AAYLF delegate from Singapore Nanthini Sambanthan explores the challenges and dangers of Natural Disasters in the ASEAN region.
The Asia-Pacific region is the most disaster-prone region in the world. In 2018, almost half of 281 global natural disaster events occurred in this region, with 8 out of the 10 deadliest events occuring in the Asia-Pacific (Guha-Sapir 2019). Moreover, climate change has added an extra element of uncertainty to the weather patterns, as can be seen by out-of-season extreme disaster events such as the intensifying bushfires affecting Australia and the myriad of typhoons, earthquakes and cyclones affecting the Association of Southeast Asian Nations (ASEAN) countries (ESCAP 2019).
Although technology and increased data availability have increased the predictability of and preparation period for some natural disasters, natural disasters ‘triggered’ by climate change tend to deviate from the ‘norm’, thus reducing the usefulness of the historical record (ESCAP 2019). A key example is Cyclone Nargis, which made landfall in 2008. One of the most deadliest cyclones to ever make landfall, its impact was likely worsened due its location in the Irrawaddy Delta, where there had been no historical record of cyclones and little preparation for such an event (Horton, De Mel et. al 2017). This uncertainty caused by climate change has led to a growing awareness that the usual disaster risk management context may not be as useful as it has been previously, and as such may need to be viewed at from a different angle.
Resilience in Disaster Risk Management
Resilience is a cornerstone of the current disaster risk management context. According to the Hyogo Framework of Action (UNISDR 2005), resilience in a disaster management context refers to the “capacity of a system, community or society potentially exposed to hazards to adapt, by resisting or changing in order to reach and maintain an acceptable level of functioning and structure.” In other words, resilience refers to the preparedness of a system, community or society to ‘bounce back’ from a disaster event.
Resilience is usually viewed through a forward-planning linear lens- when a disaster occurs, it impacts a community and then, lessons are learnt which are later used to strengthen the resilience of a community. Most frameworks such as the Sendai Framework and the ASEAN Agreement on Disaster Management and Emergency Response (AADMER) would have resilience as a core theme underlying national disaster risk management policy. However, beyond acknowledging the impact caused by climate change on the intensity and frequency of natural disasters, most of these frameworks do not pay enough attention to its effect on the frameworks themselves.
Impact of Uncertainty on Resilience-based Frameworks
The uncertainty caused by climate change has meant that the importance of historical records has somewhat diminished (ESCAP 2019). It is no longer enough to simply plan based on previous and/or ‘normal’ natural disasters, as the context in which they occurred has shifted causing deviations in the ‘norm’. As natural disasters have become less predictable and more likely to deviate from the ‘norm’, simply ‘forward-planning’ is not enough, authorities have to ‘plan backwards’. In other words, they have to shift their perspective. Rather than plan for the future based on information gathered from past events, they should instead plan from the future and work backwards to identify the actions that need to be taken to achieve a particular future scenario.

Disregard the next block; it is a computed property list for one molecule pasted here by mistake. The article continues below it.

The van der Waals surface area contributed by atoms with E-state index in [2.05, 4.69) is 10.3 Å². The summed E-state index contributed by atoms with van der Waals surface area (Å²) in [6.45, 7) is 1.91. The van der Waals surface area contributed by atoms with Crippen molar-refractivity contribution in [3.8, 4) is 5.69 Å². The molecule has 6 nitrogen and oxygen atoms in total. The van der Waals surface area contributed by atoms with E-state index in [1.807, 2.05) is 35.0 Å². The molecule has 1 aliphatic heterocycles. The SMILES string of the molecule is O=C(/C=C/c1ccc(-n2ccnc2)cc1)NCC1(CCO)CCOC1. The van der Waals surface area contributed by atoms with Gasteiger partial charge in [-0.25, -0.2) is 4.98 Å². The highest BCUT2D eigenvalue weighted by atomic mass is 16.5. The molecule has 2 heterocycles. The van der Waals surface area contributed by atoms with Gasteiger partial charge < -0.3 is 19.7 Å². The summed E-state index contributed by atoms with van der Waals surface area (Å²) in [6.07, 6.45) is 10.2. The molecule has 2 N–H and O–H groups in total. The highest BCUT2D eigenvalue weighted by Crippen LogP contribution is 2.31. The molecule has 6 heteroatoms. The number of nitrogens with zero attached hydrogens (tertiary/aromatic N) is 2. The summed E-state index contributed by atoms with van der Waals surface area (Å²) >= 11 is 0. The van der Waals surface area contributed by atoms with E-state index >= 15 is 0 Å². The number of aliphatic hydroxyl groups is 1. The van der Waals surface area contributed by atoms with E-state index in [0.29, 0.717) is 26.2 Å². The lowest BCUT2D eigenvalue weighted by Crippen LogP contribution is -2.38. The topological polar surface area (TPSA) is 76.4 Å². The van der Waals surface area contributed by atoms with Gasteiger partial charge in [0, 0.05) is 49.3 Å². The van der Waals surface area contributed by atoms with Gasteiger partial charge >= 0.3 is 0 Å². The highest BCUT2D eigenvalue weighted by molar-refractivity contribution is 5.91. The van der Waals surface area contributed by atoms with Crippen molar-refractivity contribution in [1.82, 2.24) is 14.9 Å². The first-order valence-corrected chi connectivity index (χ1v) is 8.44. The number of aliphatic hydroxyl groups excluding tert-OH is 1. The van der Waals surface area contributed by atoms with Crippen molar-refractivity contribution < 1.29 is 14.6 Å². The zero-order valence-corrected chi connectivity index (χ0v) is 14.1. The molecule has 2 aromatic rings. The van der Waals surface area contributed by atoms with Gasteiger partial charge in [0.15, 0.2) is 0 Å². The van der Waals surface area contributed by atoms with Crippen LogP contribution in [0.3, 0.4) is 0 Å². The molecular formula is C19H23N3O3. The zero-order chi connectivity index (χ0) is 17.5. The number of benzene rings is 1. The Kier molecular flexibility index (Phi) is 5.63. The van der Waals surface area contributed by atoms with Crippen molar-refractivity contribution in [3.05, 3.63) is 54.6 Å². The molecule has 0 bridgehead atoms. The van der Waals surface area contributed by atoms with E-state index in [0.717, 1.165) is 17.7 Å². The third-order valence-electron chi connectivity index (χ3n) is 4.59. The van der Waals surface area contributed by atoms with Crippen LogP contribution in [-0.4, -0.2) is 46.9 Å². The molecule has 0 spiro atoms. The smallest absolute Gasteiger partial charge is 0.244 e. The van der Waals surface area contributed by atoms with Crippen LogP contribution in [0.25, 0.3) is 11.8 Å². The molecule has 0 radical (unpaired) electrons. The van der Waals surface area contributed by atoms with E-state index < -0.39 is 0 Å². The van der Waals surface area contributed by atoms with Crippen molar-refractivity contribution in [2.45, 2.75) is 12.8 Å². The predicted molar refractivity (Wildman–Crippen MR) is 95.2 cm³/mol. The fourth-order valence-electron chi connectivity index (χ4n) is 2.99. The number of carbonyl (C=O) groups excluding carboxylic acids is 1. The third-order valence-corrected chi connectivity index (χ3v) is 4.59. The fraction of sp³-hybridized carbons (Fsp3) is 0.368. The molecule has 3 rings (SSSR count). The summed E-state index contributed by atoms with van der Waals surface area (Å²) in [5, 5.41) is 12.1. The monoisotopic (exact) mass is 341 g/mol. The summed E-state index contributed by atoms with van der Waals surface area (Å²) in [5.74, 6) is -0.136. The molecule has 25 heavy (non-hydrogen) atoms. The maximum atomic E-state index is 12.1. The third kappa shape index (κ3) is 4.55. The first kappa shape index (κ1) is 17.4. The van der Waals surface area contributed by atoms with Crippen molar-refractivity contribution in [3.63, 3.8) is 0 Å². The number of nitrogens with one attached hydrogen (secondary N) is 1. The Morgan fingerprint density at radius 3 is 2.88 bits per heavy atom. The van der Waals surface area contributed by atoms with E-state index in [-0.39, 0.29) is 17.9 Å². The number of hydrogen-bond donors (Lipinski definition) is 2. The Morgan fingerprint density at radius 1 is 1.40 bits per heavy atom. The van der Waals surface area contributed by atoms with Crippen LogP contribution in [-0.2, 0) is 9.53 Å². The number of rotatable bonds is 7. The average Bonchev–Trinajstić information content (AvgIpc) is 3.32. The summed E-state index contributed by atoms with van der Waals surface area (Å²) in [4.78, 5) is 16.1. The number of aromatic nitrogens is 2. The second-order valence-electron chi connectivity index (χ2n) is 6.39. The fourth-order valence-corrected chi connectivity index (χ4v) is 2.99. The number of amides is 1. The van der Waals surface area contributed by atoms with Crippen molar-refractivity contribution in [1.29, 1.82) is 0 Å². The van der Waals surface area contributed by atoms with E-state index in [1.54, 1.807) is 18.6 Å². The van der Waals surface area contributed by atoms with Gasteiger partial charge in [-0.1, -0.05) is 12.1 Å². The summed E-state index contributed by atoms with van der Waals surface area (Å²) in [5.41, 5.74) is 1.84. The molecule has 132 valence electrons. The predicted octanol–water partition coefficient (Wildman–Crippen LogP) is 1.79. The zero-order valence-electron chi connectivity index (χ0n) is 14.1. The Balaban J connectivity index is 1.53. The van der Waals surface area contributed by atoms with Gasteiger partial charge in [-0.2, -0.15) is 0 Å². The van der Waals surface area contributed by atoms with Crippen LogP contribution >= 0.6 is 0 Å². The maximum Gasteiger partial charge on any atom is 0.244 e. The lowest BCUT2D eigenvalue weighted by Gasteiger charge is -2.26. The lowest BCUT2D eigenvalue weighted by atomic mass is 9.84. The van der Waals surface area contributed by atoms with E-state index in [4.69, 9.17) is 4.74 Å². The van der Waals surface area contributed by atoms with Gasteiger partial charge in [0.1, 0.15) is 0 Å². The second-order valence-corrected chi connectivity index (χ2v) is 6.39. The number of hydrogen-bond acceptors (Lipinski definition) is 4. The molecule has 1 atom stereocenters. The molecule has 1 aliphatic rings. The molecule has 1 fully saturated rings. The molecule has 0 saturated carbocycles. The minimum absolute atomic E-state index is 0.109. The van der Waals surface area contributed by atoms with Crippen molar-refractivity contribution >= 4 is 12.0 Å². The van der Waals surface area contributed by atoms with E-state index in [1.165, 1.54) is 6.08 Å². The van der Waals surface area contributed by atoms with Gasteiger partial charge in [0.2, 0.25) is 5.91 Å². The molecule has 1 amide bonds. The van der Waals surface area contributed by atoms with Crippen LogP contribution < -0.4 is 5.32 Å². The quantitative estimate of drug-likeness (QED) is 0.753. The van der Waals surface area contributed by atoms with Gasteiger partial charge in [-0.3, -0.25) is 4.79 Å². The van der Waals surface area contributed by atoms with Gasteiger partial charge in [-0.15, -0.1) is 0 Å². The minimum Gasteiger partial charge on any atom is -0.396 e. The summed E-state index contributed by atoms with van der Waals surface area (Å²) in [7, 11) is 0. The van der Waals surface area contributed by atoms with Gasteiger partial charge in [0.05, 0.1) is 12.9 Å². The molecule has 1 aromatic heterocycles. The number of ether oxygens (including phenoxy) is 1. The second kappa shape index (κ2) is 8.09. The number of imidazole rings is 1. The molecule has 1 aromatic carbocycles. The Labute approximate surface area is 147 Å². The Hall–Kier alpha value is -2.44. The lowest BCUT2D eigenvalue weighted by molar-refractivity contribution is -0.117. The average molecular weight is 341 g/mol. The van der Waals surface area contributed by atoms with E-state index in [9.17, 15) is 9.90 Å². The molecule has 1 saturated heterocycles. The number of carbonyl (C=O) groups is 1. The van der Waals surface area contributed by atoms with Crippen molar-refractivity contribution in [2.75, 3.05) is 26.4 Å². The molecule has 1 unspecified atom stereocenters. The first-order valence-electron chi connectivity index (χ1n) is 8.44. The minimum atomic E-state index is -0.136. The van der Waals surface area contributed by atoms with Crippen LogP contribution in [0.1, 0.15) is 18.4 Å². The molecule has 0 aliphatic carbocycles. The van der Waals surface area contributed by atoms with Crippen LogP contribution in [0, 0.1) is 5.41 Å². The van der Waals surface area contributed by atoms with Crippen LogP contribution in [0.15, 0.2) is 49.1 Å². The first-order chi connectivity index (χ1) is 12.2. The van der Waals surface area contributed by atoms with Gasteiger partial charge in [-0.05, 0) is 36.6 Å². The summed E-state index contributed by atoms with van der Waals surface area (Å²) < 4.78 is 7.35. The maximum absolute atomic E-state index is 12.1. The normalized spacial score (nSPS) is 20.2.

With the effects of climate change growing ever more apparent in the natural disasters unfolding in the Asia-Pacific region, to which both Australia and the ASEAN belong, disaster management continues to be a key area of interest for both- as seen in the recently finalised 2020-2024 Plan of Action to Implement the ASEAN-Australia Strategic Partnership. As such, both parties should collaborate in the reframing of current regional disaster management policies, such as the 2016-2020 AADMER Work Programme, to include an element of planning from the future when creating policies. it is vital that the frameworks through which disaster risk management is viewed be able to compensate for increasing uncertainty.
- ESCAP 2019, The Disaster Riskscape Across Asia Pacific: Pathways for Resilience, Inclusion and Empowerment, United Nations Economic and Social Commission for Asia and the Pacific, viewed 7 November 2019, <https://www.unescap.org/sites/default/files/publications/Asia-Pacific%20Disaster%20Report%202019_full%20version.pdf>.
- Guha-Sapir, D 2019, EM-DAT: The Emergency Events Database, Université catholique de Louvain (UCL) – Centre for Research on the Epidemiology of Disasters, viewed 7 November 2019, <www.emdat.be>.
- Horton, R, De Mel, M et. al 2017, Assessing Climate Risk in Myanmar: Summary for Policymakers and Planners, Center for Climate Systems Research at Columbia University, WWF-US and WWF-Myanmar, UN- Habitat Myanmar, viewed 7 November 2019, <https://c402277.ssl.cf1.rackcdn.com/publications/1000/files/original/climate_risk_assessment_summary_eng.pdf?1490639304>.
- UNISDR 2005, Hyogo Framework for Action 2005-2015: Building the Resilience of Nations and Communities to Disasters, United Nations Office for Disaster Risk Reduction, viewed 7 November 2019, <https://www.unisdr.org/2005/wcdr/intergover/official-doc/L-docs/Hyogo-framework-for-action-english.pdf>.